I travelled to Istanbul to act as international observer to the second trial against these four academics which took place on September 27. I went due to my involvement in ‘Academics for Peace- Goldsmiths’, a group of PhD students, postdocs and staff members at Goldsmiths concerned about academic freedom. The trial was also attended by other international organisations from Higher Education institutions of France, Belgium and Greece. Apart from attending the trial –which was postponed to December due to the change in the prosecution charges- the team of international observers took part of different activities organised by Academics for Peace. We participated in a Justice Watch outside Bakirkoy Women’s Prison. There, we showed solidarity with imprisoned writers and journalist collaborators of the daily newspaper Özgür Gündem -closed down on charges of supporting terrorism- among them, the prize-winning novelist Aslı Erdogan. We also attended the alternative opening of the academic year ceremony at Kocaeli University, where 21 signatories to the Academics for Peace Petition had recently been dismissed from their jobs and the public sector. Although these academics had already been forced to leave their homes in the campus, they decided not to give up their role as educators. They organised their own ‘university’ with weekly lectures on different topics, from industrialization to feminism in Turkey, until the end of the autumn term. Hundreds of students of Kocaeli University attended the opening ceremony and supported their teachers with banners and chants.
During these few days, I had the opportunity to spend time with the Academics for Peace. Before my arrival in Turkey, I thought I would find a community devastated by the repression and difficulties they are experiencing but their enthusiasm, solidarity and strength surprised me. They are a warm community in which everybody supports one another to live through these difficult times. They express their solidarity and actively support other groups suffering from similar repressive measures. Repression has neither stopped them from denouncing the situation in Turkey nor made them lose their perspective. Jobless, persecuted, with an uncertain future and in some cases risking imprisonment, they are nevertheless aware that their situation is by no means the most difficult. They do not forget that the reality that brought them together through the Peace Petition – Kurdish civilians being killed by the war- is still much harder.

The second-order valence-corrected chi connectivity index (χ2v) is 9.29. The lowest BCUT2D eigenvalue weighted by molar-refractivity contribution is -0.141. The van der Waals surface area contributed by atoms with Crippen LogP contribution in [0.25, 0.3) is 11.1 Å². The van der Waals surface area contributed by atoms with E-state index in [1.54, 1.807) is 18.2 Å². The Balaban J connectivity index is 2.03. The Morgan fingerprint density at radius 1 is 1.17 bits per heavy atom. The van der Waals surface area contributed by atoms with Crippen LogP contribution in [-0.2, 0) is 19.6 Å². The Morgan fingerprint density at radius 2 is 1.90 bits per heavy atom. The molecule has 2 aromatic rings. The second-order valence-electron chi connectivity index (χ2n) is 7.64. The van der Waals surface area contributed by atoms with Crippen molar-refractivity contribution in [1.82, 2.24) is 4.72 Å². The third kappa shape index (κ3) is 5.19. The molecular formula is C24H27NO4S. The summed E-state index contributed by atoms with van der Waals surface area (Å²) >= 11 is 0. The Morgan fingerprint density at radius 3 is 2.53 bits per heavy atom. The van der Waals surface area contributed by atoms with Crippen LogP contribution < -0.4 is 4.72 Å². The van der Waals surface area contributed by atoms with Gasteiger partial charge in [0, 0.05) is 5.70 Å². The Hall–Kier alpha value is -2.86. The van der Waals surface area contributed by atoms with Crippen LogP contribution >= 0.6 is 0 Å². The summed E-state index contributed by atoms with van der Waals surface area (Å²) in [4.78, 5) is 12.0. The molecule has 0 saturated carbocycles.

There is much to learn from the experience of our Turkish colleagues. They represent an example of an academia that engages with the world we live in and speaks out against all forms of injustice. We must remind ourselves that we should not take academic freedom and freedom of speech for granted and recognize them as something we need to practice, reflect upon, and fight for. The dismissal of a European expert from the LSE who was supposed to advice the government on Brexit strategy, or the counter-terrorism Prevent Strategy -which brings surveillance of students into the class room- are some examples which illustrate how authoritarian tendencies are permeating Higher Education in the UK as well. More importantly, we can learn that solidarity is not only a matter of altruism but a fundamental tool for resistance in our globalized world.
Supported by the Goldsmiths Student Union, Academics for Peace Goldsmiths are currently campaigning for 2 fully-funded scholarships for politically persecuted PhD students. You can support us by signing and circulating the following petition: https://secure.avaaz.org/en/petition/Goldsmiths_College_Petition_for_two_scholarships_for_politically_persecuted_PhDstudents/?pv=0
by Valentina Alvarez